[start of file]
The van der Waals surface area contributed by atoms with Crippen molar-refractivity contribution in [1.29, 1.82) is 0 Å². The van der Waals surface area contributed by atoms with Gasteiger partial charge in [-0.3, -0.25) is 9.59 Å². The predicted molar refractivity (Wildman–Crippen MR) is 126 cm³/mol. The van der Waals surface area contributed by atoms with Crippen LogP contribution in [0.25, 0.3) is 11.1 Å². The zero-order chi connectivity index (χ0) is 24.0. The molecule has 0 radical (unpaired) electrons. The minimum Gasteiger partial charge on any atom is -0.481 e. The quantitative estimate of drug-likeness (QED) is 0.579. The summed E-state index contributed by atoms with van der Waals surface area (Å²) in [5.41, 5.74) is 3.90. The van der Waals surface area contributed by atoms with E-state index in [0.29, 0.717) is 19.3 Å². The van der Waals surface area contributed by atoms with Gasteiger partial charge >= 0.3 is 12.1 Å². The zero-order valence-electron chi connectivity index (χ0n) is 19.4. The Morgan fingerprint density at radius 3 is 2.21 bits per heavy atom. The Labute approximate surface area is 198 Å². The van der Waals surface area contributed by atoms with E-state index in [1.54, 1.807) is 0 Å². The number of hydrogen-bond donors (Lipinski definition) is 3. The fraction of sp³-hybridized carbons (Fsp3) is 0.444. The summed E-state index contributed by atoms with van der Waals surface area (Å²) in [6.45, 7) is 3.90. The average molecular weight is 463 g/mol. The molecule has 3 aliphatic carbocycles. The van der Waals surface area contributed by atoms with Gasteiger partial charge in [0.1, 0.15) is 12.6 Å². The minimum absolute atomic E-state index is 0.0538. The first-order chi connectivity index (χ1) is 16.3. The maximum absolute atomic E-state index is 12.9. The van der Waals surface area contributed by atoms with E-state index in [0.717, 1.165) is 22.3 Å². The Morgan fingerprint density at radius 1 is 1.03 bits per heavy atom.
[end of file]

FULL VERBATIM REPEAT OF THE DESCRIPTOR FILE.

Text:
The van der Waals surface area contributed by atoms with Crippen molar-refractivity contribution in [1.29, 1.82) is 0 Å². The van der Waals surface area contributed by atoms with Gasteiger partial charge in [-0.3, -0.25) is 9.59 Å². The predicted molar refractivity (Wildman–Crippen MR) is 126 cm³/mol. The van der Waals surface area contributed by atoms with Crippen LogP contribution in [0.25, 0.3) is 11.1 Å². The zero-order chi connectivity index (χ0) is 24.0. The molecule has 0 radical (unpaired) electrons. The minimum Gasteiger partial charge on any atom is -0.481 e. The quantitative estimate of drug-likeness (QED) is 0.579. The summed E-state index contributed by atoms with van der Waals surface area (Å²) in [5.41, 5.74) is 3.90. The van der Waals surface area contributed by atoms with E-state index in [0.29, 0.717) is 19.3 Å². The van der Waals surface area contributed by atoms with Gasteiger partial charge >= 0.3 is 12.1 Å². The zero-order valence-electron chi connectivity index (χ0n) is 19.4. The Morgan fingerprint density at radius 3 is 2.21 bits per heavy atom. The Labute approximate surface area is 198 Å². The van der Waals surface area contributed by atoms with E-state index in [1.54, 1.807) is 0 Å². The number of hydrogen-bond donors (Lipinski definition) is 3. The fraction of sp³-hybridized carbons (Fsp3) is 0.444. The summed E-state index contributed by atoms with van der Waals surface area (Å²) in [6.45, 7) is 3.90. The average molecular weight is 463 g/mol. The molecule has 3 aliphatic carbocycles. The van der Waals surface area contributed by atoms with Gasteiger partial charge in [0.1, 0.15) is 12.6 Å². The minimum absolute atomic E-state index is 0.0538. The first-order chi connectivity index (χ1) is 16.3. The maximum absolute atomic E-state index is 12.9. The van der Waals surface area contributed by atoms with E-state index in [0.717, 1.165) is 22.3 Å². The Morgan fingerprint density at radius 1 is 1.03 bits per heavy atom.